Will Robots Take Over CRE?, a report released today by Cushman & Wakefield, examines transformative technologies and how they will impact commercial real estate over the next two decades.
The report is the first in a four-part series that focuses on auto-related technologies such as electric and autonomous vehicles and ridesharing; distributed ledgers such as blockchain and cryptocurrency; and technologies transforming supply chains such as drones, 3D printing and autonomous mobile robotics.
Will Robots Take Over CRE? focuses on structural factors that may drive adoption of these technologies and evaluates transformative advances that will affect them, all within the context of safety, security and acceptance; ability to converge with other technologies and infrastructure; and scalability. Each technology is evaluated on a “Hype Cycle” curve that gauges its likelihood of being adopted. Real estate and infrastructure assets are expensive, built for longevity and do not lend themselves to flexibility. Therefore, in order to embrace any change, players in CRE markets must be convinced that the technology will be widely adopted.
The report also addresses the impact of innovation on future employment and identifies cities and real estate asset types best positioned to withstand the change.
Today, technology is a net job creator. Looking forward, certain sectors are at risk, especially manufacturing. A 2018 study commissioned by the Organization for Economic Co-operation and Development (OECD) puts the number of jobs at risk of automation at 14 percent. In the U.S., that is an estimated loss of 13 million jobs. Yet, one study has estimated that one additional job in the technology sector generates about 4.9 new non-technology jobs in the same city (three professional and two nonprofessional positions), as new jobs create additional demand for local services.
“Despite all the doomsayers, new technologies have created more jobs over the last century than they have eliminated,” said Revathi Greenwood, Cushman & Wakefield Americas Head of Research and lead author of the report. “Even so, certain job functions are being decimated by technology, and in some cases robots are indeed coming for your job.”
But not yet, as most of the technologies under consideration are at least a decade away from widespread adoption. Whether that is perceived as a short or long time depends on how ready one is to cope with the aftermath. Of course, many of these technologies will be adopted on a use- or case-specific basis with limited functions and in select geographies. They are unlikely to materially affect CRE in the short term. Once a technology is widely adopted, there is likely a lag in terms of the impact on real estate.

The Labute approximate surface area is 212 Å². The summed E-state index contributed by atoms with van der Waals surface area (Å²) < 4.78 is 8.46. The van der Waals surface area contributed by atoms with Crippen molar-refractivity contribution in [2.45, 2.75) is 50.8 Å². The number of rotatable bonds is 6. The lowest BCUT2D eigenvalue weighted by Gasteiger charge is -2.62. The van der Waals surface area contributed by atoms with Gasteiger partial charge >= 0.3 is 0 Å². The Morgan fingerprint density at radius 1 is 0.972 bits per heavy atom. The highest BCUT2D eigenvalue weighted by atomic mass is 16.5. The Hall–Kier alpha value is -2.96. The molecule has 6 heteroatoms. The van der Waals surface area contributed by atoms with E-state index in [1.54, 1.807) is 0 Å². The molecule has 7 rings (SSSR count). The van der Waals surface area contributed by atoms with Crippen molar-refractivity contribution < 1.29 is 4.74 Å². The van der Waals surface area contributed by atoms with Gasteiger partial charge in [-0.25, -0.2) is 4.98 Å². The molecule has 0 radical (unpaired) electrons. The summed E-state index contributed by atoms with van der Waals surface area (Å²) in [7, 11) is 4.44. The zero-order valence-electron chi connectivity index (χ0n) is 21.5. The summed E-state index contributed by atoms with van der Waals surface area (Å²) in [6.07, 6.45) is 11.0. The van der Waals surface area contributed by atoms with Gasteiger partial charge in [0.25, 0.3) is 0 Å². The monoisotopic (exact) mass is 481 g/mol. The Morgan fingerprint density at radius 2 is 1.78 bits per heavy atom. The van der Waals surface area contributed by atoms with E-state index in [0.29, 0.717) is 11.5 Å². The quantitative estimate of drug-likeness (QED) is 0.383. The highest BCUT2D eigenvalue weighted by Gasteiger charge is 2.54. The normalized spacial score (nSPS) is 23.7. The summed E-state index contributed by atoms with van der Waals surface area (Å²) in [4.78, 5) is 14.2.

“This lag should not be viewed as a ‘wait and see’ period. Rather, the early adoption cycle should be used to determine impacts and possible remediation strategies,” said Sandy Romero, Cushman & Wakefield Senior Analyst and co-author of the report. “The risk to CRE is that, should underlying patterns of human/business behavior change more quickly than the real estate or infrastructure can adapt, a technology could lead to weaker CRE performance.”
Going forward, cities that invest in training will also be better suited to weather technological shifts. However, once adoption becomes widespread, cities with technologically proficient workers – such as San Francisco, New York, Washington D.C., Boston, Austin, Texas, Los Angeles and San Jose – will be in a better position to benefit from the economic impact associated with these technologies.
For commercial property, successful real estate offerings are likely to straddle uses. CRE players will need to focus on flexibility and efficiencies to adapt. Assets positioned to evolve along with technology will outperform others that do not keep pace. However, such flexibility may be costlier.
Real estate categories likely to see growth include data centers, manufacturing centers for new technologies, remote parking and recharging stations and cybersecurity. Successful real estate offerings are likely to be those that offer multiple/diverse uses: for example, office/hospitality hybrids that offer concierge services, single-family rentals and conversion of retail into office and industrial. Most at-risk categories include gas stations, bank branches, non-experiential retail and garages.
“The only way for CRE professionals to adapt to changing paradigms brought on by technology advances is to focus on flexibility and efficiencies – around asset use, lease and services and supply chains. However, flexibility does come at a cost,” Greenwood said.
About Cushman & Wakefield
Cushman & Wakefield (NYSE: CWK) is a leading global real estate services firm that delivers exceptional value by putting ideas into action for real estate occupiers and owners. Cushman & Wakefield is among the largest real estate services firms with 48,000 employees in approximately 400 offices and 70 countries. In 2017, the firm had revenue of $6.9 billion across core services of property, facilities and project management, leasing, capital markets, valuation and other services. To learn more, visit www.cushmanwakefield.com or follow @CushWake on Twitter.